That was my moment - not shared really with anyone. While I told my husband about it later, that moment was all mine. It wasn't when he felt the baby move for the first time - that happened later. It was mine.
On my way home today, I felt a gas bubble that almost felt like a baby moving inside me. Since I lost my omentum during my debulking surgery last October, I can feel gas as it moves through much easier than I could in the before. If it's moving through my small intestine as it tries to bulge through my incisional hernia, I can really feel it. Today it struck me how similar it was to that first movement of my son all those years ago. And how last fall, it all changed in a moment as well.
It's an apt comparison. After all, my cancer is like an alien I grew in my belly - something foreign and new, cells dividing and multiplying and changing my body. More like a mutant - those dividing cells abnormal and lethal instead of having a fund super power like laser vision or the ability to control the weather. Even more like a parasite - living off my body, taking over my abdomen, doing its best to displace what was me with its malignant replacement. My own version of the X-Files.
There is a tendency to try to personify cancer - to infuse it with personality traits, labeling it evil or wicked. The truth is - it's just cells gone wild - rapidly multiplying instead of showing its neutrons off to the other cells to see who can collect the most strands of DNA like chicks on Bourbon Street during Mardi Gras. My cancer can't even be blamed on my wild impetuous youth - there aren't environmental factors that contribute towards ovarian cancer. I can't blame spending too much time in the sun, or smoking too many cigarettes, or drinking too much booze. I just may have ovulated too much. Not much I could have done about that. I had my two kids, and I chose an IUD rather than birth control pills because I didn't do well on the pill. Not that they're sure that ovulating every month for years on end causes ovarian cancer - they just think it might have something to do with it. But they don't know.
They just don't know.
I haven't been blogging much lately. I'm still fighting the blues that seem to have decided to hang out in my head this summer. Don't worry - I have an appointment with a counselor set up, and it's not ruining my summer. I spend my weekends working in the garden and spending time with family and friends. I'm not depressed - just a little unsettled, a little unfocused. More likely to lose myself in a book or a TV show or a movie. Then I don't have to think about the friends that have lost parents or husbands in the last few weeks - and how I've been too cowardly to reach out to them during their bereavement. Or think about what comes next - or what might be growing in my belly or around my lungs while I'm taking this chemo break. I know I can't run from those feelings and thoughts forever. But right now, that's what I'm doing. I'm hoping talking to someone will help me deal a little better.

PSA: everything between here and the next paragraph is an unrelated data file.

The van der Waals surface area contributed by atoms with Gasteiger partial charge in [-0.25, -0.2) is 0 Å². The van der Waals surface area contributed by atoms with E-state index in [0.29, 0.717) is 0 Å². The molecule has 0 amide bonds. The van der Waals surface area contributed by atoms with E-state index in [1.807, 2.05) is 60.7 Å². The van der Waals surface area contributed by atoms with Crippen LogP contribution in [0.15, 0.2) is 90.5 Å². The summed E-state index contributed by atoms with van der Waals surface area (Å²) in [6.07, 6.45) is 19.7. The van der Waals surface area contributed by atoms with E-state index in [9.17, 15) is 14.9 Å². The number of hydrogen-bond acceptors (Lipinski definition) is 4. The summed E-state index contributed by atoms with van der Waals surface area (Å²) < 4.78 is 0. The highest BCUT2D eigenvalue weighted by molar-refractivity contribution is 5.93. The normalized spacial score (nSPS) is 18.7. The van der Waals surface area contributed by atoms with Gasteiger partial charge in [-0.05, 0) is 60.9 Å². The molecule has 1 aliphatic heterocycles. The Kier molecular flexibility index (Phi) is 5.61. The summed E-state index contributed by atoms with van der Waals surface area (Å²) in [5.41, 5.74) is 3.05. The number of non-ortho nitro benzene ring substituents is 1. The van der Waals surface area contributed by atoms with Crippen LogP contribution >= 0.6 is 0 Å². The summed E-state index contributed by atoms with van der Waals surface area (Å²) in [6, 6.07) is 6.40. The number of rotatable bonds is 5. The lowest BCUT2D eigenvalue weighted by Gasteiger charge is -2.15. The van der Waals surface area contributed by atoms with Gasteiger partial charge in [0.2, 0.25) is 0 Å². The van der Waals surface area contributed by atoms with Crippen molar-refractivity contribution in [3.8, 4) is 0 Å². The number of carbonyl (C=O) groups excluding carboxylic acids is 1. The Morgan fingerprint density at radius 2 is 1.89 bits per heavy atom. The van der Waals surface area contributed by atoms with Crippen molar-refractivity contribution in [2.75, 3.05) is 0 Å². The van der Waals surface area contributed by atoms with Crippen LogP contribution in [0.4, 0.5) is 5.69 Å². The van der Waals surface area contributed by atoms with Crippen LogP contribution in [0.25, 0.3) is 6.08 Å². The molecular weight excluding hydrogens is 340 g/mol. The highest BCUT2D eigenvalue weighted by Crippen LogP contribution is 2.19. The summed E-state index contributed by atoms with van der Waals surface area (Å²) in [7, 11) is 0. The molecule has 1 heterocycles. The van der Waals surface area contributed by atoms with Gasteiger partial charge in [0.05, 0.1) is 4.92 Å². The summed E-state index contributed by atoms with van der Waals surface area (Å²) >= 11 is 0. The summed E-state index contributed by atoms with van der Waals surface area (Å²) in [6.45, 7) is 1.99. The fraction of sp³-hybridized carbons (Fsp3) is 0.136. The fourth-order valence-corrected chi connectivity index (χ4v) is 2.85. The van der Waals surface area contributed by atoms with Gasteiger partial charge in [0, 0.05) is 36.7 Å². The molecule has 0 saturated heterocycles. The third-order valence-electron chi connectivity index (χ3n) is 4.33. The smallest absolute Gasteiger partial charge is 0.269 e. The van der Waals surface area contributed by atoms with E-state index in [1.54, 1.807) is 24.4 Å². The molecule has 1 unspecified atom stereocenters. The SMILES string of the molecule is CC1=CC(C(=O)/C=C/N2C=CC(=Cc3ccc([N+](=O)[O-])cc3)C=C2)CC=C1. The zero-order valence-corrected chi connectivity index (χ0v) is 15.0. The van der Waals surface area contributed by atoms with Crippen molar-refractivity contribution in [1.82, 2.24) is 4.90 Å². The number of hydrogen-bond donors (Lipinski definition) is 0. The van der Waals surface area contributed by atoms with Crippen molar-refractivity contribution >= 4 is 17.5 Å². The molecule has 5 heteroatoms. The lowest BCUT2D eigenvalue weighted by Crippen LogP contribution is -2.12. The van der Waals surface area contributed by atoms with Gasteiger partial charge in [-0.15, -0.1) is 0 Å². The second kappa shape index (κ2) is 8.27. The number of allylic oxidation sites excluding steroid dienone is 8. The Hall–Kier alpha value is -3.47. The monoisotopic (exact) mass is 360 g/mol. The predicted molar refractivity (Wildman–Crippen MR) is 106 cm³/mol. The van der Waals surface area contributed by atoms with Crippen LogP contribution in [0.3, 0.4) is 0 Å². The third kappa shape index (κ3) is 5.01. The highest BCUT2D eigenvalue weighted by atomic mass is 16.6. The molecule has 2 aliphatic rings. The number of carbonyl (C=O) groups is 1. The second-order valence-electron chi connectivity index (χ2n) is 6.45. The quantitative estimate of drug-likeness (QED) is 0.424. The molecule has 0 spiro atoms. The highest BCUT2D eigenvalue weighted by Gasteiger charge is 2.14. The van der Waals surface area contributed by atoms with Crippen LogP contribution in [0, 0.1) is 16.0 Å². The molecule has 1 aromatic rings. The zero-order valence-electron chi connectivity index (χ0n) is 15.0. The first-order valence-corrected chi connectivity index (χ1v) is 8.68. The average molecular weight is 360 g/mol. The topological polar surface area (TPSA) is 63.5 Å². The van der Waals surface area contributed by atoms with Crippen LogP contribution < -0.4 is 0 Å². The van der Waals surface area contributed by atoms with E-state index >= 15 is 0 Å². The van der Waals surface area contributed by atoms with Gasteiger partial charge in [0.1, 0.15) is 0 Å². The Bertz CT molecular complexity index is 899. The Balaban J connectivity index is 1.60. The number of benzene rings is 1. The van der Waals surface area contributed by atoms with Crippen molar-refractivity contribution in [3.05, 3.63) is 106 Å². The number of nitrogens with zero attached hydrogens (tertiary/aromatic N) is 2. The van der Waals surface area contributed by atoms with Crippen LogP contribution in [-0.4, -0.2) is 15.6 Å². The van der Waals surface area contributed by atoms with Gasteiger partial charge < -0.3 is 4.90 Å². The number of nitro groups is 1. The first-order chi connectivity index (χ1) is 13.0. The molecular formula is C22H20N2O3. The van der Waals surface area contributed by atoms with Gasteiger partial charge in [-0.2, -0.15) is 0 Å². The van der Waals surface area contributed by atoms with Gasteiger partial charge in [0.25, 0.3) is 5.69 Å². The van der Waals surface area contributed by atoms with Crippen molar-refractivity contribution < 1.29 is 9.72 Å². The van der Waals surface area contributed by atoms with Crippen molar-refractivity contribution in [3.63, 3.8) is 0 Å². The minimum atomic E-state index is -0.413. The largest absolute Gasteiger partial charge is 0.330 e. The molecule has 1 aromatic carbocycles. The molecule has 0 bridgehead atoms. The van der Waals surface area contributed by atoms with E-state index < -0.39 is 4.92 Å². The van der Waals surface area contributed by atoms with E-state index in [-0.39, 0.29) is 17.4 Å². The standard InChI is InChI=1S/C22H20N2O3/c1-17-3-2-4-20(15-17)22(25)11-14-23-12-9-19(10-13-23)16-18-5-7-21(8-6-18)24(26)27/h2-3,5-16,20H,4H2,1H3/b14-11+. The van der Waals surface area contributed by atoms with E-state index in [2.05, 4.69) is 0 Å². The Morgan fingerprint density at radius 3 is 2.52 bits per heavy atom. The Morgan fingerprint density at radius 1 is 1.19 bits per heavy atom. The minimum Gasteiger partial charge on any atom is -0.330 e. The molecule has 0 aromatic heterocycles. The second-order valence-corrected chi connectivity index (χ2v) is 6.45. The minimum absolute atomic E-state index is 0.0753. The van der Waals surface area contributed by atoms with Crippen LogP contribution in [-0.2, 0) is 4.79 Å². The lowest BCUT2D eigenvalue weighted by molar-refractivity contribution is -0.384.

I'd really like to stop comparing my gas bubbles to mutant alien parasites, ya know? I'd like to find a way to stop trying to figure out why me? Why not me? I'd like to stop constantly worrying that every ache, or pain, or itch means the cancer is growing again, that I'm platinum resistant, that I won't get my 10 or more years.
It's one of those things that cancer survivors have to figure out - how to return to their lives After. How to live every moment, and not worry and obsess. You would think being in remission (even if it is just "partial") I would be partying it up. I don't know how to do that. I'm trying to figure it out. I'll keep y'all posted.
Until then, I'll just keep taking it day by day as much as I can. So here are a few things that help me remember how lucky I am:
One of my crepe myrtles, and Grandma's cast iron bench.
My favorite roses.
My other favorite roses.
And my garden doing its thing.
It's not a bad life, eh?